MM: Breathing Easier With Nanofibers, And Google Sniffs Out Methane Leaks

In this episode, we examine a nanofiber filter that filters out more than smog, and Google sniffs out methane leaks.

Nanofiber Filter

Regardless of smog alerts, dirty air is still going to seep indoors. Bu now researchers at the National University of Singapore may have developed a way for people to breathe easier with a new nanofiber solution. Air filters made from the material can block most particles while allowing air to continue circulating and block UV rays without reducing natural light.

To develop the material, the team first created organic molecules out of a chemical compound that organized themselves into a nanofiber structure. When the solution is spread over a non-woven mesh, the fibers cling to the material and form thin, clear sheets once they dry out.

The new filters are much better at letting air pass through, boasting air permeability that is up to 2.5 times better than existing products.

The material is transparent and researchers think it could be used for fitting filters into windows and doors, so residents could let in a breeze while still keeping the big city smog out.

The next step for the team is to add anti-bacterial functions to the filter and look at ways to commercialize the technology, for which they've already filed a patent.

Will this help resident’s breathe easier? Would this technology be helpful in a manufacturing facility? Tell us what you think by leaving your comments below. 

Google Sniffs Out Methane Leaks

Turns out those brightly colored Google Street View vehicles have been collecting more information than that used to give you directions.

The Environmental Defense Fund has teamed up with Google Earth Outreach and scientists from Colorado State University in an effort to track down methane gas leaks. Officials say that while major leaks are often quickly repaired, smaller leaks can sometimes go unnoticed for months or even years.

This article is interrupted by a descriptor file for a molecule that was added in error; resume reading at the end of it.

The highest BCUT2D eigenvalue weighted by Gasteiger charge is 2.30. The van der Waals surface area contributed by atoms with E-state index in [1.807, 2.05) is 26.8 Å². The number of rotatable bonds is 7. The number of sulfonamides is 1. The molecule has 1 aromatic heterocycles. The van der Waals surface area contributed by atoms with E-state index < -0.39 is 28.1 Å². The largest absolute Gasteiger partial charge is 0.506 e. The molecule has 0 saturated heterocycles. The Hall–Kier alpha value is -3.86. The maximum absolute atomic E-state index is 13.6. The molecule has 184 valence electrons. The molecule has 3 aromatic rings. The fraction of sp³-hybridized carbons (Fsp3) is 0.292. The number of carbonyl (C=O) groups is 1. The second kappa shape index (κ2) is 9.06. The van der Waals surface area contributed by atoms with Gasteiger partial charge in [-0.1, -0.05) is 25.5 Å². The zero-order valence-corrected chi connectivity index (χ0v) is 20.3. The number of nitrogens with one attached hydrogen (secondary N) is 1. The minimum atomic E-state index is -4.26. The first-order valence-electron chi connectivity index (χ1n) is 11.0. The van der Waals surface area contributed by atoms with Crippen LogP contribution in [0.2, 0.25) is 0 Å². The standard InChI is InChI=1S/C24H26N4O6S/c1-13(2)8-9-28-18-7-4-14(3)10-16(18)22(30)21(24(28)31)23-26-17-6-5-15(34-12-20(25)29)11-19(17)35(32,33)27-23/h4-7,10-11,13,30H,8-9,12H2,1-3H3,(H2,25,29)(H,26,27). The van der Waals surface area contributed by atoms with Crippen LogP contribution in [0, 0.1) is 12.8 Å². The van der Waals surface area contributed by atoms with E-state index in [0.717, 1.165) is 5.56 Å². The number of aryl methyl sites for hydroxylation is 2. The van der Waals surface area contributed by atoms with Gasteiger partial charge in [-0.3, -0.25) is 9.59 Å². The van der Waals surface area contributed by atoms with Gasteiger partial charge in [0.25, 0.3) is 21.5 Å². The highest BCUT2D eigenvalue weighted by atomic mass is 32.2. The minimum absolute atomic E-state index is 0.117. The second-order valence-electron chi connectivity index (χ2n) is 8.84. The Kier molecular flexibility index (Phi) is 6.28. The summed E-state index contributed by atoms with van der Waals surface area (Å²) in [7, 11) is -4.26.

While driving around select cities — including Boston, Staten Island and Indianapolis — the Google Street View vehicles use mobile infrared laser methane analyzer technology to find potential leaks. Air enters the system through an opening in the car’s front bumper and is pumped into a small tube into the trunk where the air sample is analyzed. 

Using a series of algorithms, onboard computers match the continuous flood of data — approximately 2,000 data points per minute — with precise GPS locations to generate leak maps. When the maps were compared with those compiled by utility companies, the Google vehicles found leaks utilities weren’t aware of.
Currently, four Google Street View cars are outfitted with methane sensors. The research team hopes to deploy the system across more cities in the U.S.

In what ways to you see edible technology being used? Do you think it has applications in the manufacturing world? Tell us what you think in the comments below.